Zafarnama (letter)

The Zafarnāma (Punjabi: ਜ਼ਫ਼ਰਨਾਮਾ, Persian: ظفرنامہ, lit. Epistle of Victory) was a spiritual victory letter sent by Guru Gobind Singh in 1705 to the Mughal Emperor of India, Aurangzeb, after the Battle of Chamkaur. The letter is written in Persian and verse.[1] The version currently in circulation found in the Dasam Granth, the compilation of Guru Gobind Singh’s poetry, is in Gurmukhi script and Persian verse. Guru Gobind Singh sent 5 Singhs including Daya Singh, Dharam Singh and Sambhal Singh with the help of Naib Subedar Haji Sardar Shah to deliver the Zafarnama to Emperor Aurangzeb in Ahmednagar on 5 January 1707, the last day of Ramadaan that year.

Zafarnamah
ਜ਼ਫ਼ਰਨਾਮਾ
ظفرنامہ
by Gobind Singh
Zafarnama.jpg
Original titleZafarnāmāh
Written1705
CountryMughal Empire (present day India)
LanguagePersian
Subject(s)War, religion, morality, and justice
Genre(s)Religion, Letter
MeterChantt
Followed byHikayats

ContentEdit

In this letter, Guru Gobind Singh reminds Aurangzeb how he and his soldiers had broken their oaths sworn upon the Qur'an when they promised safe passage to the Guru but launched a hidden attack of an army described as much larger, on forty famished Sikh soldiers. He tells Aurangzeb this was not a battle, it was a slaughter. As such, in spite of losing most of his Sikhs in this attack, he had won a moral victory over the Emperor who had broken his vows to Allah. He also states that despite sending a huge army to capture or kill the Guru, the Mughal forces did not succeed in their mission.

In the 111 verses of this notice, Guru Gobind Singh rebukes Aurangzeb for his weaknesses as a human being and for his excesses as a leader. Guru Gobind Singh also confirms his confidence and his unflinching faith in the Almighty even after suffering extreme personal loss of his father, mother, all four of his sons, and many fellow Sikhs to Aurangzeb's tyranny. Guru Gobind Singh then invites Aurangzeb to meet him in Kangar village near Bathinda (Punjab) and assures him the Brar tribe will not harm him (Aurangzeb) as they are under his command. "On the way there will be no danger to your life, for, the whole tribe of Brars accepts my command."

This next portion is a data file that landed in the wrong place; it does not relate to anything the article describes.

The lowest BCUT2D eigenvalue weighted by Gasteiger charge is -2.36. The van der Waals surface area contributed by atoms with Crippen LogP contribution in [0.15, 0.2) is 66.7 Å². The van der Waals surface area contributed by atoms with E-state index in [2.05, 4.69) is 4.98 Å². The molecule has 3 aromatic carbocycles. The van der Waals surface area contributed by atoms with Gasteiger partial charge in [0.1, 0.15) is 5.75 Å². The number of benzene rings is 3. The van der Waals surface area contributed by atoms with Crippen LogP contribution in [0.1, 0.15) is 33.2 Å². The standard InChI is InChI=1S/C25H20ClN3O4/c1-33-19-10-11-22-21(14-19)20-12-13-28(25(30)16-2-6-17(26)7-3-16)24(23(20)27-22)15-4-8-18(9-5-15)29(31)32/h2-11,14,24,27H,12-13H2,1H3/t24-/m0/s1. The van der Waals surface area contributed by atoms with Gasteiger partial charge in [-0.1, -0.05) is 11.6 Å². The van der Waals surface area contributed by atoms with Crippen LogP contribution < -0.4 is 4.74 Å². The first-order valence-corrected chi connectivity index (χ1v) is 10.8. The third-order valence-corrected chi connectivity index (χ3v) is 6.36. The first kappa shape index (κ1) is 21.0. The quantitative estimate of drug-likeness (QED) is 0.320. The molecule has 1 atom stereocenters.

Of the 111 verses, the maximum numbers of 34 verses are to praise God; 32 deal with Aurangzeb’s invitation for the Guru to meet him and the Guru's refusal to meet the Emperor – instead the Guru asks Aurangzeb to visit him; 24 verses detail the events in the Battle of Chamkaur, which took place on 22 December 1704; 15 verses reprove Aurangzeb for breaking promise given by him and by his agents to the Guru; In verses 78 and 79, Guru Gobind Singh had also warned Aurangzeb about the resolve of the Khalsa not to rest till the Mughal Empire is destroyed; 6 verses praise Aurangzeb.

ReferencesEdit

  1. ^ Gobind Singh: Prophet of peace. ISBN 9380213646.

External linksEdit